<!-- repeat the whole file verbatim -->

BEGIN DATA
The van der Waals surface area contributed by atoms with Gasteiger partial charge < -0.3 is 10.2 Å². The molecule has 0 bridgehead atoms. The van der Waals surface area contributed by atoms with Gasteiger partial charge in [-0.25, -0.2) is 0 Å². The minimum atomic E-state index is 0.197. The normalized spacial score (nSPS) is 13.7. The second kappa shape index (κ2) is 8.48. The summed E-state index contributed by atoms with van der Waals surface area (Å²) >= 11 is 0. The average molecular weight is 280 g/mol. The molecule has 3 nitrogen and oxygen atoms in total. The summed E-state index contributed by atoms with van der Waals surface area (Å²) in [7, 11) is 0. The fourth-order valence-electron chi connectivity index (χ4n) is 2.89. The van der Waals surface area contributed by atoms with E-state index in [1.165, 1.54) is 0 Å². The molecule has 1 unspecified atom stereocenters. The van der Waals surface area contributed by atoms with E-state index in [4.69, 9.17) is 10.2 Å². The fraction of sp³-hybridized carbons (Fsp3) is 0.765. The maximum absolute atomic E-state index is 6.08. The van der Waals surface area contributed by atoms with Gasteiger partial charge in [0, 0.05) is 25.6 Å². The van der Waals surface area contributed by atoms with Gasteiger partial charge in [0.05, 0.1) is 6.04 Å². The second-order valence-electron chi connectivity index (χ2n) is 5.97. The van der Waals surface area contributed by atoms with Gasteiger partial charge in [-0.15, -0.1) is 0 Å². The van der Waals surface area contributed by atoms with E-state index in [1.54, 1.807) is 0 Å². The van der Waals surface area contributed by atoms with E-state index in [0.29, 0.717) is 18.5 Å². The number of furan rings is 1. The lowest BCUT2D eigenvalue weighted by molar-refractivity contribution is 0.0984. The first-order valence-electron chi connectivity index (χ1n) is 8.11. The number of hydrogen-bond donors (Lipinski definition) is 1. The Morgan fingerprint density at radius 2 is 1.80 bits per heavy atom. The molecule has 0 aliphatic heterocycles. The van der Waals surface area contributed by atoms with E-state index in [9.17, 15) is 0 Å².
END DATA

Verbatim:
The van der Waals surface area contributed by atoms with Gasteiger partial charge < -0.3 is 10.2 Å². The molecule has 0 bridgehead atoms. The van der Waals surface area contributed by atoms with Gasteiger partial charge in [-0.25, -0.2) is 0 Å². The minimum atomic E-state index is 0.197. The normalized spacial score (nSPS) is 13.7. The second kappa shape index (κ2) is 8.48. The summed E-state index contributed by atoms with van der Waals surface area (Å²) >= 11 is 0. The average molecular weight is 280 g/mol. The molecule has 3 nitrogen and oxygen atoms in total. The summed E-state index contributed by atoms with van der Waals surface area (Å²) in [7, 11) is 0. The fourth-order valence-electron chi connectivity index (χ4n) is 2.89. The van der Waals surface area contributed by atoms with E-state index in [1.165, 1.54) is 0 Å². The molecule has 1 unspecified atom stereocenters. The van der Waals surface area contributed by atoms with E-state index in [4.69, 9.17) is 10.2 Å². The fraction of sp³-hybridized carbons (Fsp3) is 0.765. The maximum absolute atomic E-state index is 6.08. The van der Waals surface area contributed by atoms with Gasteiger partial charge in [0, 0.05) is 25.6 Å². The van der Waals surface area contributed by atoms with Gasteiger partial charge in [0.05, 0.1) is 6.04 Å². The second-order valence-electron chi connectivity index (χ2n) is 5.97. The van der Waals surface area contributed by atoms with Gasteiger partial charge in [-0.15, -0.1) is 0 Å². The van der Waals surface area contributed by atoms with E-state index in [1.54, 1.807) is 0 Å². The van der Waals surface area contributed by atoms with E-state index in [0.29, 0.717) is 18.5 Å². The number of furan rings is 1. The lowest BCUT2D eigenvalue weighted by molar-refractivity contribution is 0.0984. The first-order valence-electron chi connectivity index (χ1n) is 8.11. The number of hydrogen-bond donors (Lipinski definition) is 1. The Morgan fingerprint density at radius 2 is 1.80 bits per heavy atom. The molecule has 0 aliphatic heterocycles. The van der Waals surface area contributed by atoms with E-state index in [9.17, 15) is 0 Å².